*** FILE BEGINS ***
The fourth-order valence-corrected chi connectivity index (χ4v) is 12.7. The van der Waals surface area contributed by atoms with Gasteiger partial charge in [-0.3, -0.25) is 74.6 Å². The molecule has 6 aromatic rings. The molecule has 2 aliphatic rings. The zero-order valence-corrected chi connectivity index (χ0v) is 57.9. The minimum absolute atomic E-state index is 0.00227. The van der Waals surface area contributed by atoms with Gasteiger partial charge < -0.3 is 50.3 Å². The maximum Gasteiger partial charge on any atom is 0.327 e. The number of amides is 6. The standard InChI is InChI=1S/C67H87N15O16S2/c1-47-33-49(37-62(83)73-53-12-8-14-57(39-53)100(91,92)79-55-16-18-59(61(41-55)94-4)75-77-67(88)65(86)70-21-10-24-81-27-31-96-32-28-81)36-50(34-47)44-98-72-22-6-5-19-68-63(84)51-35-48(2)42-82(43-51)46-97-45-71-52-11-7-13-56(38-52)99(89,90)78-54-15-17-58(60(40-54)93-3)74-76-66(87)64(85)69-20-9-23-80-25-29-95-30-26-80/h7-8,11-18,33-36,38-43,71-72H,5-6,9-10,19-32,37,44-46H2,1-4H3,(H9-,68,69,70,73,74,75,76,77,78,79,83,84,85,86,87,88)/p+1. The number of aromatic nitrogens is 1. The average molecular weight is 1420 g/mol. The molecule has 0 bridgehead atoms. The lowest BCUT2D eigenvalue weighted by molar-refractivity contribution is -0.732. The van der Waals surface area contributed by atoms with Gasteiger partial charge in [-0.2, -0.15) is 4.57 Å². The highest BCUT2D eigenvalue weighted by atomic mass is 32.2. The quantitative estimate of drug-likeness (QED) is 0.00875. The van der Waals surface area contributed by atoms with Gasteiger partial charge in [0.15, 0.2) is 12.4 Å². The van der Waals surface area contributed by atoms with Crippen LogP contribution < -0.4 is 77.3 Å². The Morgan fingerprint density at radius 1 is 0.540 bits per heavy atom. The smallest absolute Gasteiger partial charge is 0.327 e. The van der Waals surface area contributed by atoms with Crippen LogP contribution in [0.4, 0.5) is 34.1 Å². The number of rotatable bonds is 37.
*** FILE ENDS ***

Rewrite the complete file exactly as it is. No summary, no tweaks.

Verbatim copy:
The fourth-order valence-corrected chi connectivity index (χ4v) is 12.7. The van der Waals surface area contributed by atoms with Gasteiger partial charge in [-0.3, -0.25) is 74.6 Å². The molecule has 6 aromatic rings. The molecule has 2 aliphatic rings. The zero-order valence-corrected chi connectivity index (χ0v) is 57.9. The minimum absolute atomic E-state index is 0.00227. The van der Waals surface area contributed by atoms with Gasteiger partial charge < -0.3 is 50.3 Å². The maximum Gasteiger partial charge on any atom is 0.327 e. The number of amides is 6. The standard InChI is InChI=1S/C67H87N15O16S2/c1-47-33-49(37-62(83)73-53-12-8-14-57(39-53)100(91,92)79-55-16-18-59(61(41-55)94-4)75-77-67(88)65(86)70-21-10-24-81-27-31-96-32-28-81)36-50(34-47)44-98-72-22-6-5-19-68-63(84)51-35-48(2)42-82(43-51)46-97-45-71-52-11-7-13-56(38-52)99(89,90)78-54-15-17-58(60(40-54)93-3)74-76-66(87)64(85)69-20-9-23-80-25-29-95-30-26-80/h7-8,11-18,33-36,38-43,71-72H,5-6,9-10,19-32,37,44-46H2,1-4H3,(H9-,68,69,70,73,74,75,76,77,78,79,83,84,85,86,87,88)/p+1. The number of aromatic nitrogens is 1. The average molecular weight is 1420 g/mol. The molecule has 0 bridgehead atoms. The lowest BCUT2D eigenvalue weighted by molar-refractivity contribution is -0.732. The van der Waals surface area contributed by atoms with Gasteiger partial charge in [-0.2, -0.15) is 4.57 Å². The highest BCUT2D eigenvalue weighted by atomic mass is 32.2. The quantitative estimate of drug-likeness (QED) is 0.00875. The van der Waals surface area contributed by atoms with Gasteiger partial charge in [0.15, 0.2) is 12.4 Å². The van der Waals surface area contributed by atoms with Crippen LogP contribution < -0.4 is 77.3 Å². The Morgan fingerprint density at radius 1 is 0.540 bits per heavy atom. The smallest absolute Gasteiger partial charge is 0.327 e. The van der Waals surface area contributed by atoms with Crippen LogP contribution in [0.4, 0.5) is 34.1 Å². The number of rotatable bonds is 37.